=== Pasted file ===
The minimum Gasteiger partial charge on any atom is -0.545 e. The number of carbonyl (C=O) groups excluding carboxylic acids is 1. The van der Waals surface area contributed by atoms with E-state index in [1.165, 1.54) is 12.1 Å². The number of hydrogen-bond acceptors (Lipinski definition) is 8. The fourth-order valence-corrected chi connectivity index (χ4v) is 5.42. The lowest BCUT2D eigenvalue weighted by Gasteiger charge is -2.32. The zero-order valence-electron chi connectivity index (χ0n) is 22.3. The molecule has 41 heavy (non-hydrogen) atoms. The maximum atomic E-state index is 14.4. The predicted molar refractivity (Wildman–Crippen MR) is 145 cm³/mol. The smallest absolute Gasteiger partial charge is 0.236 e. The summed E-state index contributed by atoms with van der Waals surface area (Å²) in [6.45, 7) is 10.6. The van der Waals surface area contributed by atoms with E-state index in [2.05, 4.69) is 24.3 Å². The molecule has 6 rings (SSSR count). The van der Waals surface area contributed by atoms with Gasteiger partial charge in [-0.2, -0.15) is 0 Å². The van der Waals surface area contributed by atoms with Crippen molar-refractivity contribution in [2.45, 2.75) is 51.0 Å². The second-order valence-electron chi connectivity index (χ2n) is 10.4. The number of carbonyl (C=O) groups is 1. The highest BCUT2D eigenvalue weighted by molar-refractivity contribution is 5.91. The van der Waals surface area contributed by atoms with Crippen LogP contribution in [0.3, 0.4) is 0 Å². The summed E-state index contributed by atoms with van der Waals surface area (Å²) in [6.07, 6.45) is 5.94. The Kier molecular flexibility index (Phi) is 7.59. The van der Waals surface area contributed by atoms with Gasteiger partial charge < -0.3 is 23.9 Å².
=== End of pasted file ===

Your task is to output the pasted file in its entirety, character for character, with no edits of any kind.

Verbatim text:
The minimum Gasteiger partial charge on any atom is -0.545 e. The number of carbonyl (C=O) groups excluding carboxylic acids is 1. The van der Waals surface area contributed by atoms with E-state index in [1.165, 1.54) is 12.1 Å². The number of hydrogen-bond acceptors (Lipinski definition) is 8. The fourth-order valence-corrected chi connectivity index (χ4v) is 5.42. The lowest BCUT2D eigenvalue weighted by Gasteiger charge is -2.32. The zero-order valence-electron chi connectivity index (χ0n) is 22.3. The molecule has 41 heavy (non-hydrogen) atoms. The maximum atomic E-state index is 14.4. The predicted molar refractivity (Wildman–Crippen MR) is 145 cm³/mol. The smallest absolute Gasteiger partial charge is 0.236 e. The summed E-state index contributed by atoms with van der Waals surface area (Å²) in [6.45, 7) is 10.6. The van der Waals surface area contributed by atoms with E-state index in [2.05, 4.69) is 24.3 Å². The molecule has 6 rings (SSSR count). The van der Waals surface area contributed by atoms with Gasteiger partial charge in [-0.2, -0.15) is 0 Å². The van der Waals surface area contributed by atoms with Crippen molar-refractivity contribution in [2.45, 2.75) is 51.0 Å². The second-order valence-electron chi connectivity index (χ2n) is 10.4. The number of carbonyl (C=O) groups is 1. The highest BCUT2D eigenvalue weighted by molar-refractivity contribution is 5.91. The van der Waals surface area contributed by atoms with Crippen LogP contribution in [0.3, 0.4) is 0 Å². The summed E-state index contributed by atoms with van der Waals surface area (Å²) in [6.07, 6.45) is 5.94. The Kier molecular flexibility index (Phi) is 7.59. The van der Waals surface area contributed by atoms with Gasteiger partial charge < -0.3 is 23.9 Å².